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Erin Brockovich - MISLEADING STATEMENTS

 

Although the dangers of hexavalent chromium (also known as "Chromium VI" or "Chrome 6") have long been known, Pacific Gas & Electric (PG&E) did not warn its neighbors of the dangers of its chrome-6-containing waste water (emanating from its compressor station at Hinkley, California). 

 

PG&E distributed flyers discussing the company's use of "chromium" to local residents.

Nowhere in the flyer was there any mention of the type  of chromium PG&E had used. In fact, one could make a strong case that carefully selected words were deliberately misleading:

Chromium occurs in two forms. The form that is present in groundwater can cause health effects in high doses. The cleanup program, however, will result in chromium levels that meet the very conservative drinking water standards set by the EPA.

In addition, the form of chromium that will be left on soils after irrigation is nontoxic. In fact, chromium in this form is a naturally occurring metal that is an essential ingredient in the human diet, one that is often included in multiple vitamin/mineral supplements.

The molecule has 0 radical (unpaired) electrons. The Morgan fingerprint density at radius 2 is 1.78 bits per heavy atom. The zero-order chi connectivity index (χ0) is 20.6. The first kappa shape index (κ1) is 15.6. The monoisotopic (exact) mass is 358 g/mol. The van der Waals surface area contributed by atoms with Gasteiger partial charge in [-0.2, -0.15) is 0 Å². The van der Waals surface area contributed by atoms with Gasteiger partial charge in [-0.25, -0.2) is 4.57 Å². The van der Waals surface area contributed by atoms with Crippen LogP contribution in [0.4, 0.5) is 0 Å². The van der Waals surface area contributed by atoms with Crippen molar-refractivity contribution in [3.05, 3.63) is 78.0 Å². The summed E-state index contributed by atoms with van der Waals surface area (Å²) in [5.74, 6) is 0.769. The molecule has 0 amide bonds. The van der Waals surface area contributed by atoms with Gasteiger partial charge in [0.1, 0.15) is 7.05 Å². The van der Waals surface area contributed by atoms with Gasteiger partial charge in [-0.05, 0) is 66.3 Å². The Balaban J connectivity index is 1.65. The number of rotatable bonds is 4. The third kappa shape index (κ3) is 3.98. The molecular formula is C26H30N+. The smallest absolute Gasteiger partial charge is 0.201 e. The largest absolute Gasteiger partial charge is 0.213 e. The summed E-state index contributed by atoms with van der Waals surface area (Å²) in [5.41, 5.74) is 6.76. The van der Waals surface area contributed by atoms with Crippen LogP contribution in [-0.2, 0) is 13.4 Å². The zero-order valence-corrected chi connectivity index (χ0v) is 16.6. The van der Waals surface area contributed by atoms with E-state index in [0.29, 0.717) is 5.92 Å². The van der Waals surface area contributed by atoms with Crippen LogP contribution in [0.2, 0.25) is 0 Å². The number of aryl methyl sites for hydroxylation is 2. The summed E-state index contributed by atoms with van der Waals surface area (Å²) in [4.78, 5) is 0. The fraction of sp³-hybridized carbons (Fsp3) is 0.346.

Reading these words, one could reasonably think PG&E's hexavalent chromium was almost beneficial. As the plaintiffs' trial brief wryly commented, the flyer might have invited a person to "sprinkle some on your morning cereal."

Failure to properly identify the dangerous type of "chromium" it had dumped into the environment wasn't PG&E's only omission. The flyer made it sound like detection of contamination at the compressor station was a new development. It wasn't.

PG&E first knew about plant contamination by at least 1965.

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Author: Carole D. Bos, J.D. 5124stories and lessons created

Original Release: Mar 01, 2000

Updated Last Revision: Dec 01, 2015


To cite this story (For MLA citation guidance see easybib or OWL ):

"MISLEADING STATEMENTS" AwesomeStories.com. Mar 01, 2000. Oct 21, 2017.
       <https://www.awesomestories.com/asset/view/MISLEADING-STATEMENTS-Erin-Brockovich>.
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